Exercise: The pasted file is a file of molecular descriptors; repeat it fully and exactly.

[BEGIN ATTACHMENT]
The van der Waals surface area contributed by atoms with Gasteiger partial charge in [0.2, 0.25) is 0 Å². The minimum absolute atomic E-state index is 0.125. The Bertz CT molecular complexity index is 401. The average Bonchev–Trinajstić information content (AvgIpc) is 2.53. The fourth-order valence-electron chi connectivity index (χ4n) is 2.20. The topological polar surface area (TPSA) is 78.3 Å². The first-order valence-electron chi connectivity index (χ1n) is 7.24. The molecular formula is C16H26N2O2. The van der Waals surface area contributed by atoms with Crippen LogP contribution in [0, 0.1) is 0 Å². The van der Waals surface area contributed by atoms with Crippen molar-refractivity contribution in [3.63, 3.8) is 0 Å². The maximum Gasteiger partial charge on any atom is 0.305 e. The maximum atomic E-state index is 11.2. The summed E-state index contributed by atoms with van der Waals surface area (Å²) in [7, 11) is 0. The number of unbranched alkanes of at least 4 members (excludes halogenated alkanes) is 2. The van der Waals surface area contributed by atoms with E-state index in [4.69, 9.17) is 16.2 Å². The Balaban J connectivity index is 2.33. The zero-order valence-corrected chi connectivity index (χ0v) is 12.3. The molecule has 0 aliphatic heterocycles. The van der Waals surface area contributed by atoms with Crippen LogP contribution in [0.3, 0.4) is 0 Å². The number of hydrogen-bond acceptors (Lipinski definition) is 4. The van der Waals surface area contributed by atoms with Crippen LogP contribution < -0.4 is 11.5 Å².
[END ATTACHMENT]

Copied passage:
The van der Waals surface area contributed by atoms with Gasteiger partial charge in [0.2, 0.25) is 0 Å². The minimum absolute atomic E-state index is 0.125. The Bertz CT molecular complexity index is 401. The average Bonchev–Trinajstić information content (AvgIpc) is 2.53. The fourth-order valence-electron chi connectivity index (χ4n) is 2.20. The topological polar surface area (TPSA) is 78.3 Å². The first-order valence-electron chi connectivity index (χ1n) is 7.24. The molecular formula is C16H26N2O2. The van der Waals surface area contributed by atoms with Crippen LogP contribution in [0, 0.1) is 0 Å². The van der Waals surface area contributed by atoms with Crippen molar-refractivity contribution in [3.63, 3.8) is 0 Å². The maximum Gasteiger partial charge on any atom is 0.305 e. The maximum atomic E-state index is 11.2. The summed E-state index contributed by atoms with van der Waals surface area (Å²) in [7, 11) is 0. The number of unbranched alkanes of at least 4 members (excludes halogenated alkanes) is 2. The van der Waals surface area contributed by atoms with E-state index in [4.69, 9.17) is 16.2 Å². The Balaban J connectivity index is 2.33. The zero-order valence-corrected chi connectivity index (χ0v) is 12.3. The molecule has 0 aliphatic heterocycles. The van der Waals surface area contributed by atoms with Crippen LogP contribution in [0.3, 0.4) is 0 Å². The number of hydrogen-bond acceptors (Lipinski definition) is 4. The van der Waals surface area contributed by atoms with Crippen LogP contribution < -0.4 is 11.5 Å².